Alexander Graham Bell relative gets life in prison for spying for Cuba

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A federal judge on Friday sentenced a former State Department worker who is the great grandson of Alexander Graham Bell to life in prison without possibility of parole for spying for Cuba and sentenced the man’s wife to more than 5 years behind bars for helping her husband steal U.S. secrets.

U.S. District Judge Reggie Walton said Kendall and Gwendolyn Myers betrayed the United States for three decades and should receive heavy punishment for having done so.

In a 10-minute explanation to the judge of his conduct, Kendall Myers said he stole secrets with no intent to harm the United States and that his goal was to pass along information about U.S. policies toward Cuba, a nation that he said feared the United States because of its opposition to the Cuban government.

The judge said he was “perplexed” at how Myers, 73, could believe that he was not hurting the U.S., given the level of antagonism between the two countries.

“The Cuban people feel threatened” and “they have good reason to feel threatened” because the U.S. has pursued a policy of regime change in Cuba, Myers replied.

“Part of our motivation,” Myers said of himself and his wife, was to report as accurately as possible about what he thought U.S. policy was toward Cuba, to warn Cuba and to try to assess the nature of the threat.

“At the expense of the United States,” Walton interjected.

Justice Department prosecutor Michael Harvey said that Myers and his wife were given medals by Cuban intelligence officials and that in 1995, the two were flown to Cuba where they had a private audience with Fidel Castro.

Kendall Myers had daily access to classified information and he pursued his colleagues in government for more, said Harvey.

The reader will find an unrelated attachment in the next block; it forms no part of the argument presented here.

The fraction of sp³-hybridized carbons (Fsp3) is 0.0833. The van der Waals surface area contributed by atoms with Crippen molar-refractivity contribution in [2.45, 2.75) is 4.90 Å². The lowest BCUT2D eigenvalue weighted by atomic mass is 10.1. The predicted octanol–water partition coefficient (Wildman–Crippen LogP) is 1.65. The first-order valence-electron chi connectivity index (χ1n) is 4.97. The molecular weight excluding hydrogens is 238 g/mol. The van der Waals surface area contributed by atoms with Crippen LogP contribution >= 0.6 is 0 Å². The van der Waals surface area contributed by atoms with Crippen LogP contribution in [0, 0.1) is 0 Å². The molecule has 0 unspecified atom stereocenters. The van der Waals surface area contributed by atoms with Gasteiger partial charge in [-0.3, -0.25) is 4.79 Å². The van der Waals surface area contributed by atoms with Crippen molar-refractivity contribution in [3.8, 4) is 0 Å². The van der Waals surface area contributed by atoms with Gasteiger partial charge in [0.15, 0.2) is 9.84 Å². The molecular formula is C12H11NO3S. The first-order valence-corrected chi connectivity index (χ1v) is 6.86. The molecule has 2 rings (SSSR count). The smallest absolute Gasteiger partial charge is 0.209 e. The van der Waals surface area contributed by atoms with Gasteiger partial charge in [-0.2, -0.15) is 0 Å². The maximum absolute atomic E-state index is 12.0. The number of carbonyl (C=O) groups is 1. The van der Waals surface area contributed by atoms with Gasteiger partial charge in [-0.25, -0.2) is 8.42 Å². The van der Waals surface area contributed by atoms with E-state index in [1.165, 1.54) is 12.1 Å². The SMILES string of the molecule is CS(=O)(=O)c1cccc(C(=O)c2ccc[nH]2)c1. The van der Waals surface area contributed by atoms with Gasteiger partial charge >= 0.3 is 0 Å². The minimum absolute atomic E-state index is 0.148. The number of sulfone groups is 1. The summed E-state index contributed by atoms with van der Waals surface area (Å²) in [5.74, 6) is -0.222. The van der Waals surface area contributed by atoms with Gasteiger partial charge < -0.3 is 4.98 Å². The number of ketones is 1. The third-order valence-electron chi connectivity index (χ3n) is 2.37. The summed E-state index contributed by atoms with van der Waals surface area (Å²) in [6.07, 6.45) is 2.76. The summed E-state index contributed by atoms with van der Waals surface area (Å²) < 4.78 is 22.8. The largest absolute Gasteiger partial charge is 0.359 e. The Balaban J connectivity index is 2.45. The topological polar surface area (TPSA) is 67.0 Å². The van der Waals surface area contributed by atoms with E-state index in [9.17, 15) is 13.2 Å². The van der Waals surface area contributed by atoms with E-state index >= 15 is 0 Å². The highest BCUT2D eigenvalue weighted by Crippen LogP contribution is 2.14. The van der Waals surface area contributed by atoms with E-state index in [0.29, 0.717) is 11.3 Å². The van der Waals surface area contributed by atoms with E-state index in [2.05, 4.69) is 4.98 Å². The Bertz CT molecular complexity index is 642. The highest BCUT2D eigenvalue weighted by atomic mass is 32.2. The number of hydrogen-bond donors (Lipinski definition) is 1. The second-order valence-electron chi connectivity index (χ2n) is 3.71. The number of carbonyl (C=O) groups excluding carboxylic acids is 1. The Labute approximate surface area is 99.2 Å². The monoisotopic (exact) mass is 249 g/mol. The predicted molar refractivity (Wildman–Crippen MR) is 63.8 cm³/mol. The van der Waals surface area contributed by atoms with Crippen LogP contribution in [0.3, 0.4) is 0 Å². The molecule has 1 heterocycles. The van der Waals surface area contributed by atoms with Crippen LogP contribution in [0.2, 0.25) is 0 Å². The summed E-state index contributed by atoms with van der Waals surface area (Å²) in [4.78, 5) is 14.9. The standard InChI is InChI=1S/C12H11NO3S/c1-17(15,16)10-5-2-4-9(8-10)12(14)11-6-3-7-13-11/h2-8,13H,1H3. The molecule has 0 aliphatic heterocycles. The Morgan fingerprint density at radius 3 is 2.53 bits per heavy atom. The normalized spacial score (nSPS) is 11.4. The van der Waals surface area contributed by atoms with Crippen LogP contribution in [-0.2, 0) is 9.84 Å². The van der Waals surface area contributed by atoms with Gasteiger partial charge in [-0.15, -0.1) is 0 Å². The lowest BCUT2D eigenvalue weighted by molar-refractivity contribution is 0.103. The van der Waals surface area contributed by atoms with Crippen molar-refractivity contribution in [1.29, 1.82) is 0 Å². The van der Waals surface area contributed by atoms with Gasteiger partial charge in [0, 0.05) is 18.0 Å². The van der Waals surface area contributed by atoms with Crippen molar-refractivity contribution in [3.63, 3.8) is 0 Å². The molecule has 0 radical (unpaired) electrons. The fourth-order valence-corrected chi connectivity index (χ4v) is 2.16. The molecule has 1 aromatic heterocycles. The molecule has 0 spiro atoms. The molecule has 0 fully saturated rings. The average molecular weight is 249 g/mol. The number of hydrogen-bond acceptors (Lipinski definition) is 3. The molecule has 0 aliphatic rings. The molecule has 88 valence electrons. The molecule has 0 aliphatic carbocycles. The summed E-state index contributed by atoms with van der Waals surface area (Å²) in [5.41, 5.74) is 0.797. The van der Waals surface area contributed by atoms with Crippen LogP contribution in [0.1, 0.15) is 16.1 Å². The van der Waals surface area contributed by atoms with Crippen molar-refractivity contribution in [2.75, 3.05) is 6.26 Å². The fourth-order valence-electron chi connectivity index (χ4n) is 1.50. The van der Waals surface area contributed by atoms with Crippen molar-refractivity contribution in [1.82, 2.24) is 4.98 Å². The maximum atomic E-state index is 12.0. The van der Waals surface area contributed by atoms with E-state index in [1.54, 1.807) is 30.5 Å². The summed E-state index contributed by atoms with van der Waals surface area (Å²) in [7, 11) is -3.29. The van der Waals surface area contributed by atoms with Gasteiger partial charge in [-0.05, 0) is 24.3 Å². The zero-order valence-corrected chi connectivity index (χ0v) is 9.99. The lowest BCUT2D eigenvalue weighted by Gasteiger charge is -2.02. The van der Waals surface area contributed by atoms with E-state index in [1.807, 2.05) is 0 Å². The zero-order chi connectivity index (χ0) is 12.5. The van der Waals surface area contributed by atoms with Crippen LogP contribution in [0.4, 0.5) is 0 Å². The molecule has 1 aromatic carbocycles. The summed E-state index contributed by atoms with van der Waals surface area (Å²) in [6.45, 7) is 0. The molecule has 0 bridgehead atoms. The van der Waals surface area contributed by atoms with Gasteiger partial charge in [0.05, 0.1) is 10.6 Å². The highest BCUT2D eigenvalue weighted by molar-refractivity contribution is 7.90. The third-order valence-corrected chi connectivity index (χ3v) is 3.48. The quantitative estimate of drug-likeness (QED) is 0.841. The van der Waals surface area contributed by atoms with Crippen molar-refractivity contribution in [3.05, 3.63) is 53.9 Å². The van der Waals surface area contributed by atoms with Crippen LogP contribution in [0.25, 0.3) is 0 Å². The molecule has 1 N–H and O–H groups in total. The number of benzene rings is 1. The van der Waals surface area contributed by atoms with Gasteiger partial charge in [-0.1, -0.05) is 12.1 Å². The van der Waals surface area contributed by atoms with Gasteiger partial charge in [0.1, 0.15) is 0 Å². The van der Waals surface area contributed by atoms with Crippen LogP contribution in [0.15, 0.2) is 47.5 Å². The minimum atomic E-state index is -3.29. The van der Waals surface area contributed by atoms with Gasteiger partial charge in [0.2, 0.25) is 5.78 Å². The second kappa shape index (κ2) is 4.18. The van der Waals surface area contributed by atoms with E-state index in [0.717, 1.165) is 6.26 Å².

When the FBI launched a sting operation that brought the couple down, Kendall Myers was videotaped telling an undercover agent that he wanted to resume his work for Cuba.

“I was actually thinking it would be fun to get back into it,” Kendall Myers said on the videotape, according to the prosecutor.

In June 2009, right after the arrests, Castro questioned their timing — just 24 hours after the Organization of American States voted to lift a decades-old suspension of Cuba’s membership in that group.

“Doesn’t the story of Cuban spying seem really ridiculous to everyone?” Castro asked, without commenting on its validity.

There was no immediate reaction from Havana on Friday to news of the sentences.

Prosecutors said Myers, a descendant of Bell, the inventor of the first practical telephone, was a child of wealth and privilege and could have been anything he wanted to be, but instead chose to spy for Cuba for 30 years from inside the State Department.

Myers’s wife, Gwendolyn, 72, was sentenced to 81 months in prison, with time off for the 14 months she has already served. That works out to a sentence of just over 5 and 1/2 years for her.

Defense attorney Tom Green said that the Myerses had undergone hundreds of hours of debriefings by interrogators from multiple federal agencies.

The FBI concluded that Kendall Myers had withheld some information. Green disputed that, saying Myers had worked diligently to recall all of the information that was relevant to the criminal case.

Green pleaded for a shorter sentence for Gwendolyn Myers than the 90 months she could have gotten, saying that she has suffered a heart attack and a couple of minor strokes.

“Ninety months could be a life sentence,” Green told the judge.

The judge agreed to recommend to the U.S. Bureau of Prisons that the couple be imprisoned near each other.

The judge cautioned, however, that prisons are places where inmates can readily be radicalized and that he has concerns Myers would impart his political views on them. While behind bars, Kendall Myers has been teaching English to non-English-speaking inmates and has been teaching illiterate prisoners to read.